Working for a fair standard of living
In many countries of the world, smallholder families can not live off their hard work in the field. In Côte d'Ivoire, for example, a cocoa-producing family earns on average only € 172 per month. To secure their existence, an income of 478 euros would be necessary
The INA wants to ensure that living and working incomes along the supply chain are paid.
A living income is a
„Net annual income of a household earned in decent working conditions in a given location [...] sufficient to allow all members of the household a decent standard of living. Aspects that are included in the calculation of a living income include: food, water, housing, education, health care, transportation, clothing, and other essential needs, including provisions for unexpected events.“
With this definition, the Living Income Community of Practice sets a clear target for which INA is actively involved.
The Living Income Community of Practice is an international working group of more than 950 members from the private and public sector, as well as civil society, standards-setting organizations, science and consulting services. The overall objective of the working group is to promote the implementation of living incomes in global agricultural supply chains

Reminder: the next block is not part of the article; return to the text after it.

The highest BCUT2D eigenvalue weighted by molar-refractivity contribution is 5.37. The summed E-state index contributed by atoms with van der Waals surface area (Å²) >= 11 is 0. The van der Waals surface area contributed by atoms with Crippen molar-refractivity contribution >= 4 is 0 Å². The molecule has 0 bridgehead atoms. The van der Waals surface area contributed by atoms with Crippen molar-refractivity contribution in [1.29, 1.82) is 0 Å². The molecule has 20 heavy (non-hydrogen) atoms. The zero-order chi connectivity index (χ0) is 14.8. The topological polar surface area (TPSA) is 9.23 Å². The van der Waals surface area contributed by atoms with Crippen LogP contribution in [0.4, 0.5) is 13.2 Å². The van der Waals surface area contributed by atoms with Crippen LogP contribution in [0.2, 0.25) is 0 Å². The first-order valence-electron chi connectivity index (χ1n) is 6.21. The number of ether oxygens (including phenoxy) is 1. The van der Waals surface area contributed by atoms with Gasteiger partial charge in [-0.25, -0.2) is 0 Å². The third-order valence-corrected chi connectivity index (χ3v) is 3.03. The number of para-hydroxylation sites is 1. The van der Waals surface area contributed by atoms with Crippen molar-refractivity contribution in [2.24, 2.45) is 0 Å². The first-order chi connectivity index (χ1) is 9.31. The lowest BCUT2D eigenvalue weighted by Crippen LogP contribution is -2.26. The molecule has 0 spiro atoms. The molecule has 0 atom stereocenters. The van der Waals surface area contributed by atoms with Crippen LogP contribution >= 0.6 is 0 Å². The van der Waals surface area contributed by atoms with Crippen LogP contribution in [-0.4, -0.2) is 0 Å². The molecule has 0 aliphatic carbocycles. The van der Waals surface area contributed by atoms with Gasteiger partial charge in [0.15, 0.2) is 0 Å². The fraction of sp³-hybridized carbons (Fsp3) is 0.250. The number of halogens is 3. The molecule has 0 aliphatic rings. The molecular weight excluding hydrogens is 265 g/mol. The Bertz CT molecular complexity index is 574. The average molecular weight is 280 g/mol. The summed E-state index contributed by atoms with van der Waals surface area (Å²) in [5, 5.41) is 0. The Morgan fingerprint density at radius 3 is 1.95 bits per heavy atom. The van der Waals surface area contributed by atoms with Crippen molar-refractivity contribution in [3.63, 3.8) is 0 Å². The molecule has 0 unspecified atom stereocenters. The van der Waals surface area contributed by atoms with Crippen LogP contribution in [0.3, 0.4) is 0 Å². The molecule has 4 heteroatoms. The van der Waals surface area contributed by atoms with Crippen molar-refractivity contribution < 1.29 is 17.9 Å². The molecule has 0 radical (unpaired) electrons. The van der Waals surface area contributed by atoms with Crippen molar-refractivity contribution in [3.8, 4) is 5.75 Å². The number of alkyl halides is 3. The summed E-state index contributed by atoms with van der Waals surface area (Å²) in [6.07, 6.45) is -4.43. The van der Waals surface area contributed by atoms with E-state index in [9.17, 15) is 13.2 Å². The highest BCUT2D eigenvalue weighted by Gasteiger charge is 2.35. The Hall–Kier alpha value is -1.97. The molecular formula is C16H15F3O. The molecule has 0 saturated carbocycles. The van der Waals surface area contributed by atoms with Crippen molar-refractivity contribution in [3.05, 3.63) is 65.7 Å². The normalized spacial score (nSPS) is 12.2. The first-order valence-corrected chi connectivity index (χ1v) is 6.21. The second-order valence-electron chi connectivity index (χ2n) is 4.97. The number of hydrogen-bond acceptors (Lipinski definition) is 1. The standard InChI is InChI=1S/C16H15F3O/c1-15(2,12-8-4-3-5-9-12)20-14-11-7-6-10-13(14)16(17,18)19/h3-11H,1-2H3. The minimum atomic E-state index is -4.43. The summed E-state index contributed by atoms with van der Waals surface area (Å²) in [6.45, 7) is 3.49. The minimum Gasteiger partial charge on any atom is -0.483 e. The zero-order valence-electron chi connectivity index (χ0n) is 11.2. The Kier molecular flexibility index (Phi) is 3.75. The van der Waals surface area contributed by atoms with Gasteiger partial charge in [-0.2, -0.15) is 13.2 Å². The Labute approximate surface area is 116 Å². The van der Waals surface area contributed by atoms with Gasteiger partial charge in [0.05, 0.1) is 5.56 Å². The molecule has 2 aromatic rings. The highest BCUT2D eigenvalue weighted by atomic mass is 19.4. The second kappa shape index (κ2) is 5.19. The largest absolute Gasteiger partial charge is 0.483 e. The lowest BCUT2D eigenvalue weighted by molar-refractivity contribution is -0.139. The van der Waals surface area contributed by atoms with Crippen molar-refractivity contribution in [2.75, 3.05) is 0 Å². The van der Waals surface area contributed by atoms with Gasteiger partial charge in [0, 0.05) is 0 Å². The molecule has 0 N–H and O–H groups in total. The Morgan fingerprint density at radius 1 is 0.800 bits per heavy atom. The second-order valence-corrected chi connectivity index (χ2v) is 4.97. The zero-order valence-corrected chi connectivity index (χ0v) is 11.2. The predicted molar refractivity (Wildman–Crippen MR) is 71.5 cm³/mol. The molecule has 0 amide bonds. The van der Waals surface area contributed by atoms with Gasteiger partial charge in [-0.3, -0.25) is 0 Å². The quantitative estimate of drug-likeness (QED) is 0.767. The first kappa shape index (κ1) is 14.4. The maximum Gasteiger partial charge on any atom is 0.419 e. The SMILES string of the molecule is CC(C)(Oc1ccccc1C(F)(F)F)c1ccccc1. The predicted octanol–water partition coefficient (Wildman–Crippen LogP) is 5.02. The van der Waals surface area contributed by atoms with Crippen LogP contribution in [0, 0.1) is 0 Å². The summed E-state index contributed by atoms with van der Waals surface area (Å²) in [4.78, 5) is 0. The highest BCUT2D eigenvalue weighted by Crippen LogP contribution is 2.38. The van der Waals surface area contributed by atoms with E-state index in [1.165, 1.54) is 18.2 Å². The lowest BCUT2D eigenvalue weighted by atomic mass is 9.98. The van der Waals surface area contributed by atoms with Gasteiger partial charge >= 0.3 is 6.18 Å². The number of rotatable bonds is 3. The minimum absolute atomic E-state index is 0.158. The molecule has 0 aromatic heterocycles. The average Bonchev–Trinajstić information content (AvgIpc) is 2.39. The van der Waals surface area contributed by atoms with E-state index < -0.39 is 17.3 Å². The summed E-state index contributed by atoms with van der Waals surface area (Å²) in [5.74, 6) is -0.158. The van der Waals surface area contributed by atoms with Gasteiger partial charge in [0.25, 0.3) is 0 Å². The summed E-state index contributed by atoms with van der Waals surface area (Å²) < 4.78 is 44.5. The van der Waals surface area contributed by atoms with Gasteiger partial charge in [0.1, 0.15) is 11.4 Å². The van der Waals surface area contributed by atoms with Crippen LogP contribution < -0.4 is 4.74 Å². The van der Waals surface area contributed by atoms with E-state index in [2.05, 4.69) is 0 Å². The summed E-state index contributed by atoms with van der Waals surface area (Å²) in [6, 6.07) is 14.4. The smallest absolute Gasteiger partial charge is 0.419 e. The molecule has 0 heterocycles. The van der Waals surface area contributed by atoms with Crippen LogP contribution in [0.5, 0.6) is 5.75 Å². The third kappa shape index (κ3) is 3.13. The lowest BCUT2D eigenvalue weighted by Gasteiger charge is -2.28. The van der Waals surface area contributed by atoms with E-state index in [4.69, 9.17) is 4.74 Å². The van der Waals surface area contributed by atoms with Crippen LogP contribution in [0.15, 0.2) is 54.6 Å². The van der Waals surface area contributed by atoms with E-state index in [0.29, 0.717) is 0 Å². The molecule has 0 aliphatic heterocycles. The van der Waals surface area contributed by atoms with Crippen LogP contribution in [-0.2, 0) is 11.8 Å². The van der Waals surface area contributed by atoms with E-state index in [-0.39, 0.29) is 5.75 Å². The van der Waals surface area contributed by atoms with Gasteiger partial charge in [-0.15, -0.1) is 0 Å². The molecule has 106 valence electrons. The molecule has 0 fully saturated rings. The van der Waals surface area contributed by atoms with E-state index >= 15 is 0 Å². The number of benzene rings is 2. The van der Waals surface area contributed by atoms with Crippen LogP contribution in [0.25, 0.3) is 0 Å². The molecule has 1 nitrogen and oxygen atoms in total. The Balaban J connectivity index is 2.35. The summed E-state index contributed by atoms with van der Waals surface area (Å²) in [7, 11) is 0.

Every working smallholder farmer in every corner of the world deserves to earn a living income. This is an income that does more than simply lift growers and their families above the poverty line. Instead, it should ensure that everyone in their household can enjoy a decent standard of living.
How companies and governments can become active
Raw material prices for agricultural products such as cocoa or coffee are often so low that smallholder families can not even cover their production costs. Often there is no direct and long-term relationship with the producers, but long and non-transparent supply chains that are hardly comprehensible. In order to improve the situation of the smallholder family at the beginning of the supply chain and sustainably secure the supply of raw materials, companies and governments need to know local production conditions and introduce supportive measures for good agricultural practices and improved working conditions. In addition, companies can responsibly shape their purchasing policies by anchoring long-term contracts with producers, fair payment conditions and, above all, fair prices in their procurement practices.
The INA helps companies to seriously pursue this approach.